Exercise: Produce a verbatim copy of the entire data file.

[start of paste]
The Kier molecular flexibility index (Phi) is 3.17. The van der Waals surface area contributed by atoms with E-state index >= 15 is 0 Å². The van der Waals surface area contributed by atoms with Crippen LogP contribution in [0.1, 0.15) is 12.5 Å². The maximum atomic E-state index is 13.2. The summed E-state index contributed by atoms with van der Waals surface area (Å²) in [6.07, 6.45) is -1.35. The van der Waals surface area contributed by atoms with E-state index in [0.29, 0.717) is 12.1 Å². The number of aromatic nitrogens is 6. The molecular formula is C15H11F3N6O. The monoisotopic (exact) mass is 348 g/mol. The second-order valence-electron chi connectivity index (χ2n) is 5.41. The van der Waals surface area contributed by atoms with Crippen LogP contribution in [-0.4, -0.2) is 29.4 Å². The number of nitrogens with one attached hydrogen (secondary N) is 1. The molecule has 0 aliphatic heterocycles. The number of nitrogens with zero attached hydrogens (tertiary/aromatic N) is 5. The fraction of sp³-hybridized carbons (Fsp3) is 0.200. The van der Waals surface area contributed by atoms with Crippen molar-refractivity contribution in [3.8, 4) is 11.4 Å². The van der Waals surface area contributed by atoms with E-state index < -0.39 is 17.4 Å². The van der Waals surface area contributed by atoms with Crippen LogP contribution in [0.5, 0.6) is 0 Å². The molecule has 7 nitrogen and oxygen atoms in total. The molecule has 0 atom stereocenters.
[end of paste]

The Kier molecular flexibility index (Phi) is 3.17. The van der Waals surface area contributed by atoms with E-state index >= 15 is 0 Å². The van der Waals surface area contributed by atoms with Crippen LogP contribution in [0.1, 0.15) is 12.5 Å². The maximum atomic E-state index is 13.2. The summed E-state index contributed by atoms with van der Waals surface area (Å²) in [6.07, 6.45) is -1.35. The van der Waals surface area contributed by atoms with E-state index in [0.29, 0.717) is 12.1 Å². The number of aromatic nitrogens is 6. The molecular formula is C15H11F3N6O. The monoisotopic (exact) mass is 348 g/mol. The second-order valence-electron chi connectivity index (χ2n) is 5.41. The van der Waals surface area contributed by atoms with Crippen LogP contribution in [-0.4, -0.2) is 29.4 Å². The number of nitrogens with one attached hydrogen (secondary N) is 1. The molecule has 0 aliphatic heterocycles. The number of nitrogens with zero attached hydrogens (tertiary/aromatic N) is 5. The fraction of sp³-hybridized carbons (Fsp3) is 0.200. The van der Waals surface area contributed by atoms with Crippen molar-refractivity contribution in [3.8, 4) is 11.4 Å². The van der Waals surface area contributed by atoms with E-state index < -0.39 is 17.4 Å². The van der Waals surface area contributed by atoms with Crippen LogP contribution in [0.5, 0.6) is 0 Å². The molecule has 7 nitrogen and oxygen atoms in total. The molecule has 0 atom stereocenters.